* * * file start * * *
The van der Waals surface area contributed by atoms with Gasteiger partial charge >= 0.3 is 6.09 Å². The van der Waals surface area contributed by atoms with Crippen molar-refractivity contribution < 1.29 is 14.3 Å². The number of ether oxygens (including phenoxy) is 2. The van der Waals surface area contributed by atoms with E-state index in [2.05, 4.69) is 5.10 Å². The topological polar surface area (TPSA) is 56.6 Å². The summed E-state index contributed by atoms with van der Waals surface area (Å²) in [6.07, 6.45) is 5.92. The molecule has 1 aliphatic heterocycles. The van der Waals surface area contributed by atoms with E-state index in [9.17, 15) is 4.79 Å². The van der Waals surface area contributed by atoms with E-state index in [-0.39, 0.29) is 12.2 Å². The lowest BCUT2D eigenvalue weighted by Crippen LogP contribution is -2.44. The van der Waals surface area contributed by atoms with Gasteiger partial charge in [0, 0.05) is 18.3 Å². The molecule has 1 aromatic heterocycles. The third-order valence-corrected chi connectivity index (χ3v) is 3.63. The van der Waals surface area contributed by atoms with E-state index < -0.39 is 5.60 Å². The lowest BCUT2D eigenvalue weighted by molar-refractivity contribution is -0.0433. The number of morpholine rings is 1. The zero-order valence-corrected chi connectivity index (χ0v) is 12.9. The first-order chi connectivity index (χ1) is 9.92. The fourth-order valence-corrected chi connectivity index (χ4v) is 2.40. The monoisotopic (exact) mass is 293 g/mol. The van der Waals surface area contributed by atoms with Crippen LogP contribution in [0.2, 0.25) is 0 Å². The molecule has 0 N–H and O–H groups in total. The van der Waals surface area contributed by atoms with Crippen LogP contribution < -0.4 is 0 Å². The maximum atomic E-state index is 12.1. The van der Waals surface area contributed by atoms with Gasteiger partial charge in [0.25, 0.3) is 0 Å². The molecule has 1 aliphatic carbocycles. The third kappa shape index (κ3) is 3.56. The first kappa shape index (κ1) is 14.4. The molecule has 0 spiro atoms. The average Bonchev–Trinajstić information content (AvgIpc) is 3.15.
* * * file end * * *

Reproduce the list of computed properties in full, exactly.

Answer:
The van der Waals surface area contributed by atoms with Gasteiger partial charge >= 0.3 is 6.09 Å². The van der Waals surface area contributed by atoms with Crippen molar-refractivity contribution < 1.29 is 14.3 Å². The number of ether oxygens (including phenoxy) is 2. The van der Waals surface area contributed by atoms with E-state index in [2.05, 4.69) is 5.10 Å². The topological polar surface area (TPSA) is 56.6 Å². The summed E-state index contributed by atoms with van der Waals surface area (Å²) in [6.07, 6.45) is 5.92. The molecule has 1 aliphatic heterocycles. The van der Waals surface area contributed by atoms with E-state index in [9.17, 15) is 4.79 Å². The van der Waals surface area contributed by atoms with E-state index in [-0.39, 0.29) is 12.2 Å². The lowest BCUT2D eigenvalue weighted by Crippen LogP contribution is -2.44. The van der Waals surface area contributed by atoms with Gasteiger partial charge in [0, 0.05) is 18.3 Å². The molecule has 1 aromatic heterocycles. The third-order valence-corrected chi connectivity index (χ3v) is 3.63. The van der Waals surface area contributed by atoms with E-state index < -0.39 is 5.60 Å². The lowest BCUT2D eigenvalue weighted by molar-refractivity contribution is -0.0433. The number of morpholine rings is 1. The zero-order valence-corrected chi connectivity index (χ0v) is 12.9. The first-order chi connectivity index (χ1) is 9.92. The fourth-order valence-corrected chi connectivity index (χ4v) is 2.40. The monoisotopic (exact) mass is 293 g/mol. The van der Waals surface area contributed by atoms with Crippen LogP contribution in [0.2, 0.25) is 0 Å². The molecule has 0 N–H and O–H groups in total. The van der Waals surface area contributed by atoms with Crippen LogP contribution < -0.4 is 0 Å². The maximum atomic E-state index is 12.1. The van der Waals surface area contributed by atoms with Gasteiger partial charge in [0.25, 0.3) is 0 Å². The molecule has 1 aliphatic carbocycles. The third kappa shape index (κ3) is 3.56. The first kappa shape index (κ1) is 14.4. The molecule has 0 spiro atoms. The average Bonchev–Trinajstić information content (AvgIpc) is 3.15.